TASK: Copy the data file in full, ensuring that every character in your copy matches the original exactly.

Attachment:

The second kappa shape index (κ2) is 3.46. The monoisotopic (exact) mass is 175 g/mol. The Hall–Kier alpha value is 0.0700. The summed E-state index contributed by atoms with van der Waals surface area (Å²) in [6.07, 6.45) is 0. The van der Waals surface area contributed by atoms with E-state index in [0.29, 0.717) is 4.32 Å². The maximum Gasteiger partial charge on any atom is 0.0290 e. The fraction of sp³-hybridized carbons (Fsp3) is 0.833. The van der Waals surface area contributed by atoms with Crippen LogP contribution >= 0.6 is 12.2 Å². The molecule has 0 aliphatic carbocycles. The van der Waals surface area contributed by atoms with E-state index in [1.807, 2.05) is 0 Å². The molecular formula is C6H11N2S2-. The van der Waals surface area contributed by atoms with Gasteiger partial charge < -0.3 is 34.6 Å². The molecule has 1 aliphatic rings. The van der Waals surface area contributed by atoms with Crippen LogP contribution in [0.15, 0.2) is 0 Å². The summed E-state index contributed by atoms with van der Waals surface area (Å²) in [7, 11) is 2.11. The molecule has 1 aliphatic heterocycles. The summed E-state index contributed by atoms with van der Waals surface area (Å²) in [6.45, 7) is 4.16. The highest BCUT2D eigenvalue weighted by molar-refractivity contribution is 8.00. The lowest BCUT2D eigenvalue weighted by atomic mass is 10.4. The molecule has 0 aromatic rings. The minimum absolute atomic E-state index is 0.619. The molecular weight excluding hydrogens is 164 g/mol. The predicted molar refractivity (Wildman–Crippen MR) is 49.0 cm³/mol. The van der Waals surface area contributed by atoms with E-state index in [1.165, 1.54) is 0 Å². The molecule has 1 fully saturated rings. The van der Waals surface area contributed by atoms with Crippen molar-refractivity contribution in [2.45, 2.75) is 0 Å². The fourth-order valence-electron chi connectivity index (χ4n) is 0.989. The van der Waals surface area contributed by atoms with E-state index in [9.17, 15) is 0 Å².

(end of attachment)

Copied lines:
The second kappa shape index (κ2) is 3.46. The monoisotopic (exact) mass is 175 g/mol. The Hall–Kier alpha value is 0.0700. The summed E-state index contributed by atoms with van der Waals surface area (Å²) in [6.07, 6.45) is 0. The van der Waals surface area contributed by atoms with E-state index in [0.29, 0.717) is 4.32 Å². The maximum Gasteiger partial charge on any atom is 0.0290 e. The fraction of sp³-hybridized carbons (Fsp3) is 0.833. The van der Waals surface area contributed by atoms with Crippen LogP contribution >= 0.6 is 12.2 Å². The molecule has 0 aliphatic carbocycles. The van der Waals surface area contributed by atoms with E-state index in [1.807, 2.05) is 0 Å². The molecular formula is C6H11N2S2-. The van der Waals surface area contributed by atoms with Gasteiger partial charge < -0.3 is 34.6 Å². The molecule has 1 aliphatic rings. The van der Waals surface area contributed by atoms with Crippen LogP contribution in [0.15, 0.2) is 0 Å². The summed E-state index contributed by atoms with van der Waals surface area (Å²) in [7, 11) is 2.11. The molecule has 1 aliphatic heterocycles. The summed E-state index contributed by atoms with van der Waals surface area (Å²) in [6.45, 7) is 4.16. The highest BCUT2D eigenvalue weighted by molar-refractivity contribution is 8.00. The lowest BCUT2D eigenvalue weighted by atomic mass is 10.4. The molecule has 0 aromatic rings. The minimum absolute atomic E-state index is 0.619. The molecular weight excluding hydrogens is 164 g/mol. The predicted molar refractivity (Wildman–Crippen MR) is 49.0 cm³/mol. The van der Waals surface area contributed by atoms with E-state index in [1.165, 1.54) is 0 Å². The molecule has 1 fully saturated rings. The van der Waals surface area contributed by atoms with Crippen molar-refractivity contribution in [2.45, 2.75) is 0 Å². The fourth-order valence-electron chi connectivity index (χ4n) is 0.989. The van der Waals surface area contributed by atoms with E-state index in [9.17, 15) is 0 Å².